data points

Here is the IBO’s backfill information, sorted by charter network

Screen Shot 2015-07-15 at 12.38.21 PM

The trove of New York City charter-school data released by the Independent Budget Office this week answered a few questions about how schools replace students who leave, but raised many more.

Between 2008 and 2013, the report showed that a set of elementary schools filled seats that opened up between kindergarten and third grade, and most — though not all — filled seats that opened up in fourth and fifth grades. But which schools were which?

Chalkbeat readers wanted to know, especially since the IBO had ranked individual charter school networks by their schools’ average scores on state tests. “Why aren’t we seeing individual attrition and backfill rates or at least by network, as they did with the ‘performance’ rankings?” one commenter wrote on Monday.

We asked for a more detailed look at the “backfill” data, which the IBO provided and we’ve summarized in the tables above. The additional information sorts the data by charter network.

It is still a very limited slice of information about 53 charter schools with a kindergarten in 2008 and a fifth grade in 2013. (The city had 183 charter schools operating by 2013-14.) Middle and high schools were not included. And some schools have changed their policies in the seven years since this cohort of kindergarteners entered school.

But it is a rigorous look at what those schools did when students left, an issue that has divided charter leaders in the past. Most schools fill those seats with new students, though some restrict backfilling to younger grades. Recently, leaders within the sector and critics, including the city’s teachers union, have said that charter schools that don’t backfill are failing to serve their fair share of needy children, and that the tactic can be used to boost test scores. Some schools say restricting enrollment of older students is necessary for maintaining school culture and advanced academics.

The bigger networks, like Success Academy, have often been criticized for not backfilling, but the IBO’s more detailed data shows a divide among independent charter schools, too.

Nearly half of the independent charter schools filled less than 70 percent of their open seats when when the cohort of students was in fourth and fifth grade. Four Success Academy schools, one Achievement First school, and two schools affiliated with Victory Education Partners fit into that low-backfill category in older grades. (Achievement First spokeswoman Amanda Pinto noted that its schools now backfill their open seats.)

The IBO also looked at whether schools backfilled their seats over the entire six-year span. Half of the schools reached a 100 percent overall backfill rate between kindergarten and fifth grade, including the four Success Academy schools, even though their backfill rates were low in fourth and fifth grade.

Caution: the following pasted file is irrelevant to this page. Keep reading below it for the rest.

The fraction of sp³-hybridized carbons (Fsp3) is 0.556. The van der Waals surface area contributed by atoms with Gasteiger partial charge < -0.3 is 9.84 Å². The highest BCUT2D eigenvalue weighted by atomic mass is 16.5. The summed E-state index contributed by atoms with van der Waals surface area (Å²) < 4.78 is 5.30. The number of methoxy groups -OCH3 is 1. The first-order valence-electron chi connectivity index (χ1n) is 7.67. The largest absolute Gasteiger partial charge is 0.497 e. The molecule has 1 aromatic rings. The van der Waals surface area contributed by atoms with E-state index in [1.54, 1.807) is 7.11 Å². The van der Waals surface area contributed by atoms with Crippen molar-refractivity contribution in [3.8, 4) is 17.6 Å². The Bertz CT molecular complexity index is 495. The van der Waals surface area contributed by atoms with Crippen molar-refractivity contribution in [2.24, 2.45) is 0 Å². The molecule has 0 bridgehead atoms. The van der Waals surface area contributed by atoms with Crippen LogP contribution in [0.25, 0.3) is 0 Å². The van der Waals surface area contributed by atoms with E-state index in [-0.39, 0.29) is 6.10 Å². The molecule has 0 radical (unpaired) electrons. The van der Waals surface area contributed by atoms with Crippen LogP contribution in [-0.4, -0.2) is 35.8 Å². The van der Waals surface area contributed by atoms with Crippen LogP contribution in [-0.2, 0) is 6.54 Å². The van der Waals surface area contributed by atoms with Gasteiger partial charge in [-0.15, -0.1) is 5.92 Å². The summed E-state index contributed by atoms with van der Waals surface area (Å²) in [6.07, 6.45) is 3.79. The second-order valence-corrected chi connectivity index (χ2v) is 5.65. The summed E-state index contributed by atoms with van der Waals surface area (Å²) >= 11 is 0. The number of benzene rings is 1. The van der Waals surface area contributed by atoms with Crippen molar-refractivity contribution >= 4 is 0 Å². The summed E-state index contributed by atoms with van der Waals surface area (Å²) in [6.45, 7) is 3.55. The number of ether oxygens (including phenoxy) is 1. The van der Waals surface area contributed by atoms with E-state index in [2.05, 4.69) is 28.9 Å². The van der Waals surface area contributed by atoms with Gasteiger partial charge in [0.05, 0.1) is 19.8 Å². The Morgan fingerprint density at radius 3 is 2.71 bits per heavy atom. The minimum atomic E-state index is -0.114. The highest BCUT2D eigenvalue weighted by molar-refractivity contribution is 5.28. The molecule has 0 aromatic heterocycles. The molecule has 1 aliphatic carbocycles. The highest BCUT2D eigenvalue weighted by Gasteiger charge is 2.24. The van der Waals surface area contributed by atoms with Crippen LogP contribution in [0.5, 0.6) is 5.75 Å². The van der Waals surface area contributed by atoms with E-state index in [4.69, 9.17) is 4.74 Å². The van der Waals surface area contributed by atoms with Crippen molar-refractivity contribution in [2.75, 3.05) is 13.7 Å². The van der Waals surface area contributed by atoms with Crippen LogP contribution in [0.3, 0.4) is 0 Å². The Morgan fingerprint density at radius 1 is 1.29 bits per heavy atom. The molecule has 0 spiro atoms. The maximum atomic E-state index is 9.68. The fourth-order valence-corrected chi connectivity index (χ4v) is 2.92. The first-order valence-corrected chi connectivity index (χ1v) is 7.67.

Enrollment numbers from the state help explain that conclusion, showing that Success grew its cohort a sizable amount before third grade. Harlem Success Academy 2’s 2008 kindergarten class started with 106 students, grew to 135 students by third grade, then shrank back down to 100 students in fifth grade, for example.

Ann Powell, a spokeswoman for Success Academy, noted that the network typically opens schools with smaller cohorts and expands them as the school grows.

“In 2008, we had only two years’ experience of opening/operating schools,” Powell wrote in an email. “Most likely if you looked at any new organization in its first few years you might see patterns that would be different in later years.”

Ray Domanico, the IBO’s director of education research, cautioned that the more detailed information still should not be used to “make generalizations about the relationships among networks, backfill policies and student achievement.”

“The analysis to study those issues would be complicated,” Domanico said, “and would have to rely on student level analysis.”

defensor escolar

Memphis parent advocacy group trains first Spanish-speaking cohort

PHOTO: Caroline Bauman
Manuela Martinez (center left) and Lidia Sauceda (center right) are among 19 parents in the first Spanish-speaking class of Memphis Lift’s Public Advocate Fellowship.

Manuela Martinez doesn’t want Spanish-speaking families to get lost in the fast-changing education landscape in Memphis as the city’s Hispanic population continues to grow.

The mother of two students is among 19 parents in the first Spanish-speaking class of Memphis Lift’s Public Advocate Fellowship, a program that trains parents on local education issues.

“We want to be more informed,” said Martinez, whose children attend Shelby County Schools. “I didn’t know I had much of voice or could change things at my child’s school. But I’m learning a lot about schools in Memphis, and how I can be a bigger part.”

More than 200 Memphians have gone through the 10-week fellowship program since the parent advocacy group launched two years ago. The vast majority have been African-Americans.